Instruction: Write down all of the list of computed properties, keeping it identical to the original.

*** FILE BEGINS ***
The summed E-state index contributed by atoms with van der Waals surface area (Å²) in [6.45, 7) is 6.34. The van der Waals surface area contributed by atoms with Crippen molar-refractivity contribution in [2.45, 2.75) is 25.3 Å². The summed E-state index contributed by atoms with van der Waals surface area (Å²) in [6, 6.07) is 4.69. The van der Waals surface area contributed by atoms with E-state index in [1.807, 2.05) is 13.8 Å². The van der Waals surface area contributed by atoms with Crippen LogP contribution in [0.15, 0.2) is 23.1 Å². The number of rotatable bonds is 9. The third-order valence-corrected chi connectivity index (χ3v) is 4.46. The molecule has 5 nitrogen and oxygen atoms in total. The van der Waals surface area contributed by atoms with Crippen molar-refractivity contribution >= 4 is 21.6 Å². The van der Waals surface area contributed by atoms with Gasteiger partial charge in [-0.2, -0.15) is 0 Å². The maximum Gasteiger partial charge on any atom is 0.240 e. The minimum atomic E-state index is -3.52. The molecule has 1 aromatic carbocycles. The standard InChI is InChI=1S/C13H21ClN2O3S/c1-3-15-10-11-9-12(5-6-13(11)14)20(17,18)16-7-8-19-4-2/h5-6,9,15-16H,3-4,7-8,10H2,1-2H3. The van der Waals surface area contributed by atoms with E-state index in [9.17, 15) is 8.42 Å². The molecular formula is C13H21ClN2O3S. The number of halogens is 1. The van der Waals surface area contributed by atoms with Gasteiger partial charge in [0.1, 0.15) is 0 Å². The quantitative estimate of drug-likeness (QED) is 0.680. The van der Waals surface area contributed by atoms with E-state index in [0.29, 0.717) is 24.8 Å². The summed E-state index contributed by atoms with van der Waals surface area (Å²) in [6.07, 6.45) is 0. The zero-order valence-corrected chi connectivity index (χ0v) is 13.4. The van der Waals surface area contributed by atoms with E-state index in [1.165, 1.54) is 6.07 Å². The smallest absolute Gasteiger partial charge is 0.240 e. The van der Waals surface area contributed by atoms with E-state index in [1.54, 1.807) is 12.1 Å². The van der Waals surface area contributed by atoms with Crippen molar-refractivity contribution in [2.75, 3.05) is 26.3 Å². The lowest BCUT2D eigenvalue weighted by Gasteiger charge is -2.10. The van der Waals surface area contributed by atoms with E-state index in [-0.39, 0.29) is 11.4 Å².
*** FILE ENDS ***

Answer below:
The summed E-state index contributed by atoms with van der Waals surface area (Å²) in [6.45, 7) is 6.34. The van der Waals surface area contributed by atoms with Crippen molar-refractivity contribution in [2.45, 2.75) is 25.3 Å². The summed E-state index contributed by atoms with van der Waals surface area (Å²) in [6, 6.07) is 4.69. The van der Waals surface area contributed by atoms with E-state index in [1.807, 2.05) is 13.8 Å². The van der Waals surface area contributed by atoms with Crippen LogP contribution in [0.15, 0.2) is 23.1 Å². The number of rotatable bonds is 9. The third-order valence-corrected chi connectivity index (χ3v) is 4.46. The molecule has 5 nitrogen and oxygen atoms in total. The van der Waals surface area contributed by atoms with Crippen molar-refractivity contribution >= 4 is 21.6 Å². The van der Waals surface area contributed by atoms with Gasteiger partial charge in [-0.2, -0.15) is 0 Å². The maximum Gasteiger partial charge on any atom is 0.240 e. The minimum atomic E-state index is -3.52. The molecule has 1 aromatic carbocycles. The standard InChI is InChI=1S/C13H21ClN2O3S/c1-3-15-10-11-9-12(5-6-13(11)14)20(17,18)16-7-8-19-4-2/h5-6,9,15-16H,3-4,7-8,10H2,1-2H3. The van der Waals surface area contributed by atoms with E-state index in [9.17, 15) is 8.42 Å². The molecular formula is C13H21ClN2O3S. The number of halogens is 1. The van der Waals surface area contributed by atoms with Gasteiger partial charge in [0.1, 0.15) is 0 Å². The quantitative estimate of drug-likeness (QED) is 0.680. The van der Waals surface area contributed by atoms with E-state index in [0.29, 0.717) is 24.8 Å². The summed E-state index contributed by atoms with van der Waals surface area (Å²) in [6.07, 6.45) is 0. The zero-order valence-corrected chi connectivity index (χ0v) is 13.4. The van der Waals surface area contributed by atoms with E-state index in [1.165, 1.54) is 6.07 Å². The smallest absolute Gasteiger partial charge is 0.240 e. The van der Waals surface area contributed by atoms with E-state index in [1.54, 1.807) is 12.1 Å². The van der Waals surface area contributed by atoms with Crippen molar-refractivity contribution in [2.75, 3.05) is 26.3 Å². The lowest BCUT2D eigenvalue weighted by Gasteiger charge is -2.10. The van der Waals surface area contributed by atoms with E-state index in [-0.39, 0.29) is 11.4 Å².